After that, we chose E. coli Nissle 1917 as the primary carrier cell. Nissle 1917 belongs to the category of probiotics. It is non-pathogenic and can colonize. It can enhance the intestinal immune regulation ability to a certain extent and the protective ability of the intestinal epithelial mucus barrier. It can also express microbectin, which can inhibit the growth of other microorganisms such as Salmonella typhimurium and enterohemorrhagic Escherichia coli in the inflamed intestine[31]. It has the potential to treat IBD in itself[32,33]. Because it belongs to Escherichia coli, it has more experimental operability than Lactococcus lactis.

Finally, we hope to be able to complete the characterization in Lactococcus lactis. It belongs to the category of probiotics. The lactic acid bacteria attached to the intestinal mucosa of UC patients are significantly reduced, which may be closely related to the pathogenesis of inflammatory bowel disease[34]. Other studies believe that lactic acid bacteria is associated with the oxidative stress state of the intestine and can inhibit the excessive oxidative stress of the intestine[35]. Lactic acid bacteria is also believed to promote the production of short-chain fatty acids in flora such as Clostridium butyricum[36] and is also relatively operable model strains in genetic engineering.

Fig.2 Selection of chassis engineering bacteria.

Modular cocktail therapy

The concept of synthetic biology fits very well with the cocktail therapy we advocate. With particular emphasis on the interchangeability of promoters and open reading frames, we hope to modularize our therapeutic parts to allow us to freely replace the four therapeutic genes and their expression methods.

Butyric acid production

Butyric acid is the first therapeutic factor we consider. Short-chain fatty acids represented by butyric acid are extremely important substances for maintaining colon health. They are the main energy source for colonic epithelial mucosal cells. They can promote the repair of intestinal epithelial cells, strengthen the intestinal mucosal barrier, and inhibit NF-κB and interferon- γ and many other inflammatory pathways to slow down the inflammatory response. It also has high safety and tolerable doses and is considered an ideal drug for IBD treatment[37]. It has been reported that in the intestine of patients with IBD, the proportion of butyric acid-producing bacteria is reduced, and the content of short-chain fatty acids (SCFA) in the intestine is low[38]. However, butyric acid cannot be directly administered orally. It can only be administered by enema or embedded in enteric-coated capsules. However, the efficacy will be limited by factors such as the method of administration, drug concentration, and maintenance time[37]. We believe that through the proper colonization of engineered microorganisms, continuous long-term drug delivery can be expected, and other auxiliary functions can be added to help restore the balance of intestinal flora.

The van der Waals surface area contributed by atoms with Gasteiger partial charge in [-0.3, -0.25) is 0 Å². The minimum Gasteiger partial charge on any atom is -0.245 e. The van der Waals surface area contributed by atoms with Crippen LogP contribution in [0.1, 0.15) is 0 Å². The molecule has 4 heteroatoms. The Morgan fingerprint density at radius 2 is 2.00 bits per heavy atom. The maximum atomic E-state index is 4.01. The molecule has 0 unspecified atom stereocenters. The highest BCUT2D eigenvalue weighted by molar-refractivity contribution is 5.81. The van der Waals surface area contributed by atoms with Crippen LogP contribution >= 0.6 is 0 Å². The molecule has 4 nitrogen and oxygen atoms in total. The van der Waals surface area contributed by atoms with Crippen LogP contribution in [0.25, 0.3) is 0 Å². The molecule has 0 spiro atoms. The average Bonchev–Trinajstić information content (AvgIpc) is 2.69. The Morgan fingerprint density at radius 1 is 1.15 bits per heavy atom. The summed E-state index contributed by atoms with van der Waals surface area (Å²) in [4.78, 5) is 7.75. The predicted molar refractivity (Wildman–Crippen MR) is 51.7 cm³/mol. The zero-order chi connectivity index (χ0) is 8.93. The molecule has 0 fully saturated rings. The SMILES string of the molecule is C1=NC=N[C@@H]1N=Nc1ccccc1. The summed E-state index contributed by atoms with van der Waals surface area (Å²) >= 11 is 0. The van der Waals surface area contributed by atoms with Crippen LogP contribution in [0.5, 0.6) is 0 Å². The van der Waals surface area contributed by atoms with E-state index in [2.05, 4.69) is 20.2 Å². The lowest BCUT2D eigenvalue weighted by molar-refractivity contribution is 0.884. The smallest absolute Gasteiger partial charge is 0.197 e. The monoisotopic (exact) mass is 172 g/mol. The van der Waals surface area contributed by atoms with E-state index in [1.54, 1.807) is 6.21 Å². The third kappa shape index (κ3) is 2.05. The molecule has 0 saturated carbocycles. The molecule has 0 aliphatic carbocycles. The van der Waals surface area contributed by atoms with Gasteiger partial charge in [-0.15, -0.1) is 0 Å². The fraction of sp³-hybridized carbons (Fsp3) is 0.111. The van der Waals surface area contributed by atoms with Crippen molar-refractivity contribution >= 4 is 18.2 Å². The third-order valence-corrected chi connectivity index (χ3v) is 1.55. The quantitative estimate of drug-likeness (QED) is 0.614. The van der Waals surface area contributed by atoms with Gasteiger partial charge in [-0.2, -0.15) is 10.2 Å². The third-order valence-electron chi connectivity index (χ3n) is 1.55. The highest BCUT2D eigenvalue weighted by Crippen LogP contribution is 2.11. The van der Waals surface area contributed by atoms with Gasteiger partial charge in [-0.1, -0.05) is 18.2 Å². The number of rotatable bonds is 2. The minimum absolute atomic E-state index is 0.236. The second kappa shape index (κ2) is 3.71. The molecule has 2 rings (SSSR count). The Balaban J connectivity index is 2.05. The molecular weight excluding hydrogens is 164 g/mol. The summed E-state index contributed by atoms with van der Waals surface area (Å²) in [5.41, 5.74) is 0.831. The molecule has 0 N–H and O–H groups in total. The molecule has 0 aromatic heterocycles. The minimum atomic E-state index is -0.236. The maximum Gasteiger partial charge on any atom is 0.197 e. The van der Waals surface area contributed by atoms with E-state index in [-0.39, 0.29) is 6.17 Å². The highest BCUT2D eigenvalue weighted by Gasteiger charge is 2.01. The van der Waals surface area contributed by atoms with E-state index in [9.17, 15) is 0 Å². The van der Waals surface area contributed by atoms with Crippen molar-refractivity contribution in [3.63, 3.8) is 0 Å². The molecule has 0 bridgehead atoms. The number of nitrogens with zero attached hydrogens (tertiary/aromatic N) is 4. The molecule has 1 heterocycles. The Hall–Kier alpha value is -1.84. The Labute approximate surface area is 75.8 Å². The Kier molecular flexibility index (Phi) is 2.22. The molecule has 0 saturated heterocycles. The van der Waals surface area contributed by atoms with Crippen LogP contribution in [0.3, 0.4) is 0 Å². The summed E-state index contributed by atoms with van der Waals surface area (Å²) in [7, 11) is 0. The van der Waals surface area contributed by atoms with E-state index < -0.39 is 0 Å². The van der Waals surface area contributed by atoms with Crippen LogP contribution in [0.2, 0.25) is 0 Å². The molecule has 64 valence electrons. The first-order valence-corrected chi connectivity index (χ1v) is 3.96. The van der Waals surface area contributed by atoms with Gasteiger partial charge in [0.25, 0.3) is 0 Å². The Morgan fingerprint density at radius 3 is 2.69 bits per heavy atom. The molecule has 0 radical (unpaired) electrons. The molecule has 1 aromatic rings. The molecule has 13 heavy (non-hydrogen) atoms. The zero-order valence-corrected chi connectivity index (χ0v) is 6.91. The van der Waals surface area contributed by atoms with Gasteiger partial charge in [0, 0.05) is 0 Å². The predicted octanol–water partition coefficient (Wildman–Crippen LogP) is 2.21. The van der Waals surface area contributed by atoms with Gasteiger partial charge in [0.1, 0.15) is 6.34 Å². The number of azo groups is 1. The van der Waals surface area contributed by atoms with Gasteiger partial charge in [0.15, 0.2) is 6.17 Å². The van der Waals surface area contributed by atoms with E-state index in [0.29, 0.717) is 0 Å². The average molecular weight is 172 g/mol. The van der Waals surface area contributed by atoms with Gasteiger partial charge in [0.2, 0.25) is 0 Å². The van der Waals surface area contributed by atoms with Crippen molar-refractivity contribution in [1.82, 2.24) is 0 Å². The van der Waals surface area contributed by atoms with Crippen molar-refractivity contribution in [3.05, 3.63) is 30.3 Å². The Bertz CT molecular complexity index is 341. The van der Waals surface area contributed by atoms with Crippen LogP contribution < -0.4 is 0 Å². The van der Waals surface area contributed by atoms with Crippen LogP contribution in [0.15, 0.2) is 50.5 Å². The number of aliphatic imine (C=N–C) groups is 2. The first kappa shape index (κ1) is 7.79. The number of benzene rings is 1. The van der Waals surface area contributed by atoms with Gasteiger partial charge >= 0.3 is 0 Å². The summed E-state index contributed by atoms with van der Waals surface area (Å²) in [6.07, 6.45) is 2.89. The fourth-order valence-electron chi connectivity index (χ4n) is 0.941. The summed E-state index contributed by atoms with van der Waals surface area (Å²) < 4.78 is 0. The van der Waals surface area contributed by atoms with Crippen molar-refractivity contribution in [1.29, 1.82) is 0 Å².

In the fatty acid synthesis pathway, the thioesterase family plays the role of breaking the extended cycle of fatty acids and releasing free fatty acids. Different thioesterases have different degrees of fatty acid chain length specificity. We selected the thioesterase from Bacteroides polymorpha[39,40] and transferred the expression vector plasmid containing its gene into three engineered bacteria we envisioned for expression (Fig.3). In this way, the engineered bacteria can help repair the intestinal environment and achieve the purpose of the long-term release of appropriate butyric acid.

Fig.3 Butyric acid expression element and its mechanism of action.